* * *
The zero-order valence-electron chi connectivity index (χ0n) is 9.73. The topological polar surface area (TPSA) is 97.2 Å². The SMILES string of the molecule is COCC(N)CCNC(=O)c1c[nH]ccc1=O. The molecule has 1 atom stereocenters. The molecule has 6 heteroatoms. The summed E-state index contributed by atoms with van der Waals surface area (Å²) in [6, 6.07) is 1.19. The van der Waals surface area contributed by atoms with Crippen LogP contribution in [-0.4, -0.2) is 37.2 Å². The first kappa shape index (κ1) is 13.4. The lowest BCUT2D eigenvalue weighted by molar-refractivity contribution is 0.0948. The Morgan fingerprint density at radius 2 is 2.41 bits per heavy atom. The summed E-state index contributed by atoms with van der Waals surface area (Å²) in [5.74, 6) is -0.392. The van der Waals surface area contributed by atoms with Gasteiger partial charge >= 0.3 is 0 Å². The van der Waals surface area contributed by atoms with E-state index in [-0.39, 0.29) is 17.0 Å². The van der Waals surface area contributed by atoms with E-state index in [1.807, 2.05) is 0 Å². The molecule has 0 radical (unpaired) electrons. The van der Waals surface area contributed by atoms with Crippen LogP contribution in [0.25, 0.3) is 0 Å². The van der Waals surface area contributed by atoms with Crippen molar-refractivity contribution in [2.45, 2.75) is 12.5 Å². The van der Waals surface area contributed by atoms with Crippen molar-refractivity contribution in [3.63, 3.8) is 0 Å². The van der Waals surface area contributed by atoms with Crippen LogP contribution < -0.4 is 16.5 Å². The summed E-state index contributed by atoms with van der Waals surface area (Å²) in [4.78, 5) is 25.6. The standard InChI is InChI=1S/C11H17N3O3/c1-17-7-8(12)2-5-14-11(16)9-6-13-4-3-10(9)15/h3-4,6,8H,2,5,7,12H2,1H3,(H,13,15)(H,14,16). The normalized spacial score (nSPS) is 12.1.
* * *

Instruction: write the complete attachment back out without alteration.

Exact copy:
The zero-order valence-electron chi connectivity index (χ0n) is 9.73. The topological polar surface area (TPSA) is 97.2 Å². The SMILES string of the molecule is COCC(N)CCNC(=O)c1c[nH]ccc1=O. The molecule has 1 atom stereocenters. The molecule has 6 heteroatoms. The summed E-state index contributed by atoms with van der Waals surface area (Å²) in [6, 6.07) is 1.19. The van der Waals surface area contributed by atoms with Crippen LogP contribution in [-0.4, -0.2) is 37.2 Å². The first kappa shape index (κ1) is 13.4. The lowest BCUT2D eigenvalue weighted by molar-refractivity contribution is 0.0948. The Morgan fingerprint density at radius 2 is 2.41 bits per heavy atom. The summed E-state index contributed by atoms with van der Waals surface area (Å²) in [5.74, 6) is -0.392. The van der Waals surface area contributed by atoms with Gasteiger partial charge >= 0.3 is 0 Å². The van der Waals surface area contributed by atoms with E-state index in [-0.39, 0.29) is 17.0 Å². The van der Waals surface area contributed by atoms with E-state index in [1.807, 2.05) is 0 Å². The molecule has 0 radical (unpaired) electrons. The van der Waals surface area contributed by atoms with Crippen LogP contribution in [0.25, 0.3) is 0 Å². The van der Waals surface area contributed by atoms with Crippen molar-refractivity contribution in [2.45, 2.75) is 12.5 Å². The van der Waals surface area contributed by atoms with Crippen molar-refractivity contribution in [3.63, 3.8) is 0 Å². The van der Waals surface area contributed by atoms with Crippen LogP contribution < -0.4 is 16.5 Å². The summed E-state index contributed by atoms with van der Waals surface area (Å²) in [4.78, 5) is 25.6. The standard InChI is InChI=1S/C11H17N3O3/c1-17-7-8(12)2-5-14-11(16)9-6-13-4-3-10(9)15/h3-4,6,8H,2,5,7,12H2,1H3,(H,13,15)(H,14,16). The normalized spacial score (nSPS) is 12.1.